Perched at the top of Panasonic's range of 4K Blu-ray players for 2018 is the DP-UB9000. Set to cost £900 when it goes on sale in October, the obvious question is: can it justify such a giddy price tag? We head down to a special UK media briefing to get the lowdown on what we can expect from this flagship machine.
Design and build
First impressions of the DP-UB9000 are that it’s a big hefty slab of a machine. Like most in its class, the design is more functional than stylish. It does feel more substantial than Panasonic’s previous range-topper, the DMP-UB900, which cost £600 when we first reviewed it back in 2016.
Understandably, given its high-end credentials the £900 asking price, the UB9000 gets plenty of attention lavished on its design and build. The player uses an extremely rigid two-layer chassis which helps promote low noise, low vibration and gives the player a lower centre of gravity.
The player’s disc drive is also mounted centrally, using a thick steel plate to reduce vibration and noise during disc rotation.
Where the UB900 had one power supply which fed both its digital and audio sections, the UB9000’s audio circuit gets its own dedicated power supply to help maximise sound quality.
Before we get too carried away, Panasonic is quick to point out the player at the press preview isn’t quite the finished article. Some features haven’t been enabled or certified, but Panasonic is hopeful it will arrive in stores this October complete with all the promised bells and whistles.
DVD Audio and SACD playback aren’t supported by the chipset in the DP-UB9000. On the plus side, the player will support 3D Blu-rays, and Panasonic hints a new machine which will satisfy fans of both of these formatsmay be in the works.
As you’d expect, the UB-9000 ticks the boxes of all the main audio formats including WAV, FLAC, AIFF and AAC. There’s also high-res audio (including DSD) support - but there are no plans to make the machine MQA-compatible.
At the heart of the new machine is Panasonic’s second-generation HCX (Hollywood Cinema Experience) processing engine, which originally debuted in the DMP-UB900.
More after the break
Inside the player you’ll find a high-grade 32bit/768kHz DAC, and the player comes with both balanced XLR and unbalanced RCA connections. The player is also equipped with a complete set of analogue outputs (7.1 channel) and twin HDMI outputs so you can separate audio and video signals.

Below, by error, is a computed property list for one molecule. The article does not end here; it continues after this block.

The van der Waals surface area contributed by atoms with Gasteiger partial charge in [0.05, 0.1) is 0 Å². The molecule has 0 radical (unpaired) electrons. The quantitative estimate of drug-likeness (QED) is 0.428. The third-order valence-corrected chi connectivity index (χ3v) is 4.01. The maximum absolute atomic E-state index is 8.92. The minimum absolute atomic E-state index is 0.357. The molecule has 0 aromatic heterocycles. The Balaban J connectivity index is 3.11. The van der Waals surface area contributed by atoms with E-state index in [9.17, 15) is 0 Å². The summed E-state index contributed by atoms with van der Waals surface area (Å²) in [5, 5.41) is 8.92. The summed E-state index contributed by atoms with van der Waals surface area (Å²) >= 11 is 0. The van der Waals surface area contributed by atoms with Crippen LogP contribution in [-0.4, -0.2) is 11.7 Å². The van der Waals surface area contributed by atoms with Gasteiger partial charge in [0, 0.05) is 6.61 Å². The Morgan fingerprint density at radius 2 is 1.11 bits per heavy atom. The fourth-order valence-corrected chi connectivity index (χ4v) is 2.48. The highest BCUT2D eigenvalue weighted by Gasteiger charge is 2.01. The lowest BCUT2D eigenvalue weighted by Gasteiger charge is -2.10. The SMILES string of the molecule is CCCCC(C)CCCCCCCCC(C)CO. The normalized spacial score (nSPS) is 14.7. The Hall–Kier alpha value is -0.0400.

One of the key features Panasonic is keen to highlight is the player’s HDR Optimiser, which claims to be able to improve static tone-mapping in a HDR10 picture by taking into account the brightness limitations of your display.
The Optimiser (which is also available on Panasonic’s more affordable DP-UB820 4K Blu-ray player) can be turned on or off and can be set at various levels to cater for different displays, from OLED TVs to projectors.
If you happen to be watching content using dynamic metadata (e.g. Dolby Vision) on a compatible TV, the player recognises this and the HDR Optimiser is disabled.
Picture and sound quality
Panasonic’s picture demo is short and sweet, and mainly involves a look at the impact of the HDR Optimiser. The player is plugged into one of the company's premium OLED TVs and we are treated to a test pattern and a couple of short clips from the Pan 4K Blu-ray.
Panasonic’s engineers pause the movie on a scene with close-up shots of actors in front of a backdrop of cloud and sunshine. Turning the HDR Optimiser on seems to take away a bit of the sun’s brightness and punch - the tradeoff is better colour gradation, and more definition around the edges of clouds and the sun itself.
One of the side effects of enabling the HDR Optimiser seems to be the introduction of a subtle amount of judder when it comes to dealing with slow camera pans - but it’ll be easier to reach a firm conclusion when we’ve spent some quality time with a proper review sample.
For the audio demo the player is plugged into an all-Technics system which includes a stereo amplifier and pair of large floorstanders. We hear a small selection of tracks ranging from Beethoven to jazz, to an acoustic cover of The Mamas & The Papas' California Dreamin’.
The DP-UB9000 gives a good impression of weight and a seemingly solid soundstage. Drum beats appear to hit with purpos,e and vocals seem relatively clear and expressive. If its surround sound performance is close to what we hear in stereo, then it could very well take the fight to its closest rivals.
If it had any. With the sad demise of Oppo’s hi-fi and Blu-ray player business, someone wanting a high-end video source doesn’t have much to choose from.
There’s the Cambridge CXUHD and Sony UBP-X1000ES, but both of these machines are around £200 cheaper than the DP-UB9000. So the Panasonic player will need to justify the extra cost - but if it can, it could have the high-end Blu-ray player market all sewn up.